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Time, Progressivism, Death, and the Liturgical Calendar

March 3, AD2017 0 Comments
Time, Progressivism, Death, and the Liturgical Calendar

Time present and time past Are both perhaps present in time future, And time future contained in time past. If all time is eternally present All time is unredeemable. What might have been is an abstraction Remaining a perpetual possibility Only in a world of speculation. What might have been and what has been Point […]

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Remember that You are Dust

March 1, AD2017 1 Comment
Remember that You are Dust

“Remember that you are dust and to dust you shall return.” These are the traditional words with which the priest traces the ashes on the foreheads of the faithful on Ash Wednesday. But the Roman Missal gives the priest an option: he can say instead, “Repent and believe in the gospel.” There are also two […]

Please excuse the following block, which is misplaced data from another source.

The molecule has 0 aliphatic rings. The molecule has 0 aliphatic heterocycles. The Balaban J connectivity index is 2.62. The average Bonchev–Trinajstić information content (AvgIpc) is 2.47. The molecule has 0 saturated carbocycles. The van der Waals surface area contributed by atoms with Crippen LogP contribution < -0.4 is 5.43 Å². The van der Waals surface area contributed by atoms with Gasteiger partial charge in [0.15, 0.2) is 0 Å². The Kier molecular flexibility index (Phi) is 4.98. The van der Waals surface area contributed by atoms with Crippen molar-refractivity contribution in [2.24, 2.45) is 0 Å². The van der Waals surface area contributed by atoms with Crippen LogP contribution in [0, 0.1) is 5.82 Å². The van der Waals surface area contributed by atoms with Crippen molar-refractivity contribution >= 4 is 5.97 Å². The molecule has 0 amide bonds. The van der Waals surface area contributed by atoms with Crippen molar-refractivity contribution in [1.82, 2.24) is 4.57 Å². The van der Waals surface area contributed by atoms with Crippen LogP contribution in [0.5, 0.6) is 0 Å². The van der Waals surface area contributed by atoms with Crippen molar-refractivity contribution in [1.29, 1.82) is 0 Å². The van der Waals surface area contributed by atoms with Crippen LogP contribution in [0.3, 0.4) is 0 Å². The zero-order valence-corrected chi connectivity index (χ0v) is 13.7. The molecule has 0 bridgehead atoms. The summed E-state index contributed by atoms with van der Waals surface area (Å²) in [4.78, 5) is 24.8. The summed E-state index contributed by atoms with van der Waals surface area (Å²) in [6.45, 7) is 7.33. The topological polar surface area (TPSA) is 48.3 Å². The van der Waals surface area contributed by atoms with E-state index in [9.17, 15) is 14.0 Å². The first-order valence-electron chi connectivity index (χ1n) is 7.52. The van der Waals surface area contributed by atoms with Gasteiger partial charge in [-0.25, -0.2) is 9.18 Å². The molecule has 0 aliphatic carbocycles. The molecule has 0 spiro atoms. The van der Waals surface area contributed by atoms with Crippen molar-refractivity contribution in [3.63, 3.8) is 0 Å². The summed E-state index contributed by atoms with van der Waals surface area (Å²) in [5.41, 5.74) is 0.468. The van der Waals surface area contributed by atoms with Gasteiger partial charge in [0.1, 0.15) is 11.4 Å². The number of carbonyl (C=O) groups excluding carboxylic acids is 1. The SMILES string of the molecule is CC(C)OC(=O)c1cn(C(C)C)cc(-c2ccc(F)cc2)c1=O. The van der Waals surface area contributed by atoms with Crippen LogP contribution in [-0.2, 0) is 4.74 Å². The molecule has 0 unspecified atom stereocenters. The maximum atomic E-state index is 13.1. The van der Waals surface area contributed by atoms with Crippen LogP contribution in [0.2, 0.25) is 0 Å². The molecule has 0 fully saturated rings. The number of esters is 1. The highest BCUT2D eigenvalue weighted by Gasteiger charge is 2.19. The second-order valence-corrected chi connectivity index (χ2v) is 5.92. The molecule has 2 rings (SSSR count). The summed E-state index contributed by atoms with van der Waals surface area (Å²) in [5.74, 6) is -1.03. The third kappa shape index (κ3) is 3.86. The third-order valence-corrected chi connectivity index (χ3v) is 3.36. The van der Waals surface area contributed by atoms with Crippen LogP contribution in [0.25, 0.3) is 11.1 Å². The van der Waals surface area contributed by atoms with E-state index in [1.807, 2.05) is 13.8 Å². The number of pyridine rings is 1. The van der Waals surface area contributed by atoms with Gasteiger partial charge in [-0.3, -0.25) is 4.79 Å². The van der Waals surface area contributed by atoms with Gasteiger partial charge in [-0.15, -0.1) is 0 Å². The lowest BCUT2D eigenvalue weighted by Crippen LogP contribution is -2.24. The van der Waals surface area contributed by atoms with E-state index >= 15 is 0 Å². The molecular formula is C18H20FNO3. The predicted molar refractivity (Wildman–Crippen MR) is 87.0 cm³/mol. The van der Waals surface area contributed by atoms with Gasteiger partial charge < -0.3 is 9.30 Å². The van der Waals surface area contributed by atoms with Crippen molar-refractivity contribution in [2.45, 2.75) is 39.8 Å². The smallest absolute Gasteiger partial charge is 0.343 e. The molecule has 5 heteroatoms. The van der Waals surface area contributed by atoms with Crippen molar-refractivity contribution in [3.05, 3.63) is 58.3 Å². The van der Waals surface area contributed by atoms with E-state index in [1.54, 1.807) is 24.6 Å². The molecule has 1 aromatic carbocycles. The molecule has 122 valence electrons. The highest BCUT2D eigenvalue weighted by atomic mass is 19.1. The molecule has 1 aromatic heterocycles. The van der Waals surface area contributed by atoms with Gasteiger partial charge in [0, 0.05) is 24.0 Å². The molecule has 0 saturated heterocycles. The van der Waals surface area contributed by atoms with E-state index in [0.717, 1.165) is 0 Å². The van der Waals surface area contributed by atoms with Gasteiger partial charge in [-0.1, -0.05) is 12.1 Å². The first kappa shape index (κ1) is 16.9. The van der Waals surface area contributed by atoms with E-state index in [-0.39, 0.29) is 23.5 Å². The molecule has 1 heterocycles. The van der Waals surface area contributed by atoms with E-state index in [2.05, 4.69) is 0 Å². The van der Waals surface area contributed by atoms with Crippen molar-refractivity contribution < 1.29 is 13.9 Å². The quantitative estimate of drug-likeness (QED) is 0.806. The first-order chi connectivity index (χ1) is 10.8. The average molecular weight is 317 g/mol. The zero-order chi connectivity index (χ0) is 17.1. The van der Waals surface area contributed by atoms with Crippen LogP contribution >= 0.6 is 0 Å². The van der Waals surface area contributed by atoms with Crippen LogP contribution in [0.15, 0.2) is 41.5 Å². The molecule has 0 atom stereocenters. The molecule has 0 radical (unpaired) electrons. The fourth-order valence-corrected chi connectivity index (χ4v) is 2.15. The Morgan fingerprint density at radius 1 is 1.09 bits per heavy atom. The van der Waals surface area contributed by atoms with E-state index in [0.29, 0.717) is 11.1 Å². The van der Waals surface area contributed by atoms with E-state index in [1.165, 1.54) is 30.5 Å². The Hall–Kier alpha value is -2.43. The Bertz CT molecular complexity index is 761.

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The PostPersons: Part II

February 9, AD2017 0 Comments
The PostPersons: Part II

This is Part II of the PostPersons story. In Part I a future was described in which the Supreme Legislature of the United States, once known as the Supreme Court, expanded the right to abortion, so children with the caring assistance of the government, would have a right to terminate their parents. The PostPersons II […]

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Contemplating Martyrdom: A Test of My Faith

January 15, AD2017 2 Comments
Contemplating Martyrdom: A Test of My Faith

Imagine living in a time when Roman soldiers could walk into your house without notice and demand you show your loyalty by burning incense as a sign of worship to the Emperor. Anyone failing to do this would be given a death sentence. As a Christian in America I have fortunately not faced anything similar […]